• Hereditary Spastic Paraplegia (HSP)

    HSP is a term for a group of inherited primary upper motor neuron disorders that cause progressive spasticity (stiffness) and weakness of the leg and hip muscles. There are at least twenty types of HSP. Rare forms cause additional neurological symptoms as well. See HSP.

  • Homeopathy

    One of the original alternatives to conventional medicine, homeopathy uses small, diluted doses of substances that cause illnesses as a means of curing them.

  • Hydrotherapy

    The use of water, from sources such as natural springs, seaweed baths, or mud baths, as medical treatment. Other forms of hydrotherapy include ice packs, whirlpool baths, steam baths, and saunas. Hydrotherapy can be used to treat stress, headaches, muscle aches, arthritis and bursitis.

  • Ichthyosis

    A skin disorder causing dry, rough, scaly skin that may be a symptom in some forms of complicated HSP.

  • Incidence

    Incidence is commonly measured in new cases per 1,000 (or 100,000) of population at risk, per year. Due to rarity and diagnosis inconsistencies, however, it is difficult to estimate an accurate incidence rate for HSP and PLS. The incidence of HSP is estimated at 20,000 in the United States, and for PLS, 500. Researchers feels these are underestimates.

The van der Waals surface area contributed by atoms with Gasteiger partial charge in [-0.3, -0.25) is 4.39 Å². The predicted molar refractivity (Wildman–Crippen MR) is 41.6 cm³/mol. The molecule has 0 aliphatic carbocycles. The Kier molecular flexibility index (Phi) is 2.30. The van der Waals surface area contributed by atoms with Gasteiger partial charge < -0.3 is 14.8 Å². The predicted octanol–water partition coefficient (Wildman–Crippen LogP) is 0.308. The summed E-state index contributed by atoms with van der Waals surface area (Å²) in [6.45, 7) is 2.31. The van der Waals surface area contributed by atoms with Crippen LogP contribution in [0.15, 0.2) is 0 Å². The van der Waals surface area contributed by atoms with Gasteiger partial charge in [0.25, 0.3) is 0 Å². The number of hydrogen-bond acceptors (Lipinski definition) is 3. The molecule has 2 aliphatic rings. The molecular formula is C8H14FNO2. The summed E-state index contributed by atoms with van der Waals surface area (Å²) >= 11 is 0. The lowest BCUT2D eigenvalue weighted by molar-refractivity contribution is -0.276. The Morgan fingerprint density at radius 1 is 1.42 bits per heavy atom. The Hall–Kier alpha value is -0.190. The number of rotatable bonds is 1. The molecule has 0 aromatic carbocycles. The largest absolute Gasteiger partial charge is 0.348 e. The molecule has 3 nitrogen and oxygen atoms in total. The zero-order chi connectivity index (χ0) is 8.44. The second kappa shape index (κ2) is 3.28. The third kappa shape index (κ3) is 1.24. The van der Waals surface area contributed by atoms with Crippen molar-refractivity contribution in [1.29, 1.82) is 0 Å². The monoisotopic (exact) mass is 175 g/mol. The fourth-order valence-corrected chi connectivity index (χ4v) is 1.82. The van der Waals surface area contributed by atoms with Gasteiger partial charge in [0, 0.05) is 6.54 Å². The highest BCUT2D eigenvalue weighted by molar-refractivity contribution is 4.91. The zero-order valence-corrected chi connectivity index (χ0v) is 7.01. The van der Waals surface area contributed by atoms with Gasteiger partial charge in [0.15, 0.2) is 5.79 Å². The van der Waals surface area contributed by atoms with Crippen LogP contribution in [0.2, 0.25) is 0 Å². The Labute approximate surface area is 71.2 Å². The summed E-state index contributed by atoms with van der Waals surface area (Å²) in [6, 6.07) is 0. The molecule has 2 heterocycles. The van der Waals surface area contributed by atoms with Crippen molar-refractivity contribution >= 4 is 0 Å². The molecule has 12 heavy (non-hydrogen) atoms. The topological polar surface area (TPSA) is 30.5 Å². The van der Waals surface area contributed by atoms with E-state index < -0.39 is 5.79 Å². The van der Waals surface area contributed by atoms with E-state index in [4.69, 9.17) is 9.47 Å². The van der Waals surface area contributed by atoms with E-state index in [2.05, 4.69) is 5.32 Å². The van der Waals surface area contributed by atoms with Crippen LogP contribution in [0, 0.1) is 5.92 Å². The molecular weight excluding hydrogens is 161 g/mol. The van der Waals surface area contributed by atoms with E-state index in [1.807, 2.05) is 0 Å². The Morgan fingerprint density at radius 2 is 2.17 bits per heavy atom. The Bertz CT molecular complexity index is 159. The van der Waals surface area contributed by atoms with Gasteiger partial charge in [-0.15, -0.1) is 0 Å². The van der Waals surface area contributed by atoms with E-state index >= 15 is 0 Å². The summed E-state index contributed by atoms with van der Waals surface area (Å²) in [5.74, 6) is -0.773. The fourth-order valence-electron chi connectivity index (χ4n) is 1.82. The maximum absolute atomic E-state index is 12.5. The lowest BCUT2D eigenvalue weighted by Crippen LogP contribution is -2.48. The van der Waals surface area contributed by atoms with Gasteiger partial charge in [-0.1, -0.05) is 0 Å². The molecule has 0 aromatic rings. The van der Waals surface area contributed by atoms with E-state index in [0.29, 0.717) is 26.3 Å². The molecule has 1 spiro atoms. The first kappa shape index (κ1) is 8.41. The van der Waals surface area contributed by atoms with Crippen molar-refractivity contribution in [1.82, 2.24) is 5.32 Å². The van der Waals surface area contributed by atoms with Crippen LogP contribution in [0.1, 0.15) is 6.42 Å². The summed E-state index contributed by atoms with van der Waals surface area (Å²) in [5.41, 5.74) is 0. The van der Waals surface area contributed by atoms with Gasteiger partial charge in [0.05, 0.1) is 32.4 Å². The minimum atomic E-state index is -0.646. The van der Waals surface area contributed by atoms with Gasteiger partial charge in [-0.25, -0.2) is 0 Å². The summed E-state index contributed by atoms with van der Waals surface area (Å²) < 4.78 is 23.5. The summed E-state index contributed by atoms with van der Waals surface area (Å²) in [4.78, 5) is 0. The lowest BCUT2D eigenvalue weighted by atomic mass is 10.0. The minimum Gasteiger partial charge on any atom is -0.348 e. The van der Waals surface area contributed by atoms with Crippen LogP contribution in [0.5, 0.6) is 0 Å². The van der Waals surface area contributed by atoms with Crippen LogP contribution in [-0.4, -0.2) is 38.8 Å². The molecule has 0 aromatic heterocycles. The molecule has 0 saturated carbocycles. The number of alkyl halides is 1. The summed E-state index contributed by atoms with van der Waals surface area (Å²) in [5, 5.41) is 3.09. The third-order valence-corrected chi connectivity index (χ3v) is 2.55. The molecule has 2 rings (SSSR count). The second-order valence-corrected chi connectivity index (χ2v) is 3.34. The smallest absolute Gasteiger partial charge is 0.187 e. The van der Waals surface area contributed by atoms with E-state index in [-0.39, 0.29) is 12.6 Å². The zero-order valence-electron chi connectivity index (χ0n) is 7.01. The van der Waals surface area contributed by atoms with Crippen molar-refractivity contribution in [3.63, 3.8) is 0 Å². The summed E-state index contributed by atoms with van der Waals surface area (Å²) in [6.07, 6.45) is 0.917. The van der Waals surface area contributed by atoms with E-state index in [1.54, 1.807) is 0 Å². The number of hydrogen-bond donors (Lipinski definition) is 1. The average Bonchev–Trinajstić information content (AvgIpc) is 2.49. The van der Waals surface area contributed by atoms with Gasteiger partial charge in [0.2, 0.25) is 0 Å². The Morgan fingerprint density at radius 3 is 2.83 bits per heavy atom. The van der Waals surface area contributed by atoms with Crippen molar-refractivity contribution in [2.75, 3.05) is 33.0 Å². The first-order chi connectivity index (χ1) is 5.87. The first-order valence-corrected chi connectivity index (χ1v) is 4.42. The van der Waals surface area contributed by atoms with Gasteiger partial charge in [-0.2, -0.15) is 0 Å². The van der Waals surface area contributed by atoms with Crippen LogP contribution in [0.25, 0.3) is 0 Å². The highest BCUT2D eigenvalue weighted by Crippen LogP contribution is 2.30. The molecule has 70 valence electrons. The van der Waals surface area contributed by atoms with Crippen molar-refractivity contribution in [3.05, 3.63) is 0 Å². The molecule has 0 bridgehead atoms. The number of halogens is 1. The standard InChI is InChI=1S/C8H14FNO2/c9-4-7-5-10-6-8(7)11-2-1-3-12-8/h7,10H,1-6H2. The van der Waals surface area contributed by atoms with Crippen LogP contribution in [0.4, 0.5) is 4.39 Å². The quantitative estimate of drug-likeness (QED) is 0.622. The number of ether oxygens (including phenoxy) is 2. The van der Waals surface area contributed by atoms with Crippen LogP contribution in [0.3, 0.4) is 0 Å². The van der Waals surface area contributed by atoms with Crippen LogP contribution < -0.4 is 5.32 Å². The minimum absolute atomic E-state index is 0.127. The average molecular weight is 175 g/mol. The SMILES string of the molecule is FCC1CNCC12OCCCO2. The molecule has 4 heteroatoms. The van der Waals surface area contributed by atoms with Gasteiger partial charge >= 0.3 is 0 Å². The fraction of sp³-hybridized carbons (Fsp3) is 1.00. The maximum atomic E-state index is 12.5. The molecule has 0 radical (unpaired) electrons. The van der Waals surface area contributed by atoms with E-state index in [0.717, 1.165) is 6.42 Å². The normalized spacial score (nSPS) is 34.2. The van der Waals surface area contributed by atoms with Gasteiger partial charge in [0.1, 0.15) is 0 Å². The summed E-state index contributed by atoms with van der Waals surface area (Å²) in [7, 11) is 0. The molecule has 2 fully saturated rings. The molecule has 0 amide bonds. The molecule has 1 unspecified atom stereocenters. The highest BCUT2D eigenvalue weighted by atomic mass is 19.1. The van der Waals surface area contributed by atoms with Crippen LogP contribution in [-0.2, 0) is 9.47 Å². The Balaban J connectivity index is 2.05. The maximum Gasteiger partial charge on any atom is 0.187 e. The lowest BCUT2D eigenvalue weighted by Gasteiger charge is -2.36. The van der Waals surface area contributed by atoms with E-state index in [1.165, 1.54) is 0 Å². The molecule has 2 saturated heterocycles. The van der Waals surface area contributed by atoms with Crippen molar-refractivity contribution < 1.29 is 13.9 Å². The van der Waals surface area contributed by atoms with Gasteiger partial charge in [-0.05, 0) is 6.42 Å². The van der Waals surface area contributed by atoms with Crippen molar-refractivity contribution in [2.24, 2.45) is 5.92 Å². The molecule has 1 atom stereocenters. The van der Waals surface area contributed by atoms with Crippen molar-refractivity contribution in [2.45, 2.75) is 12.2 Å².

• Immune system

    A complex system that is responsible for distinguishing us from everything foreign to us, and for protecting us against infections and foreign substances. The immune system works to seek and kill invaders.

  • Intrathecal

    Injection into the innermost membrane surrounding the central nervous system. Usually done by lumbar puncture.

  • Locus

    The site on a chromosome where the gene for a particular trait is found. Any one of the alleles for a gene may be found at this site.

  • Lower motor neuron

    Nerve cells starting at the spinal cord or brain stem and ending at the muscle fibers. The loss of lower motor neurons leads to weakness, twitching of muscles (fasciculations), and loss of muscle bulk (atrophy).

  • Magnetic resonance imaging (MRI)

    A non-invasive procedure that produces a two-dimensional view of an internal organ or structure, especially the brain and spinal cord.

  • Massage

    The use of touch and various manipulation techniques to move muscles and soft body tissues to relieve stress, tension, and pain. There are many touch therapies. Some considered “bodywork” or somatic psychotherapy might include the use of energy work, talk, and emotional release. There are many types of massage and bodywork that require that practitioners receive advanced training to practice.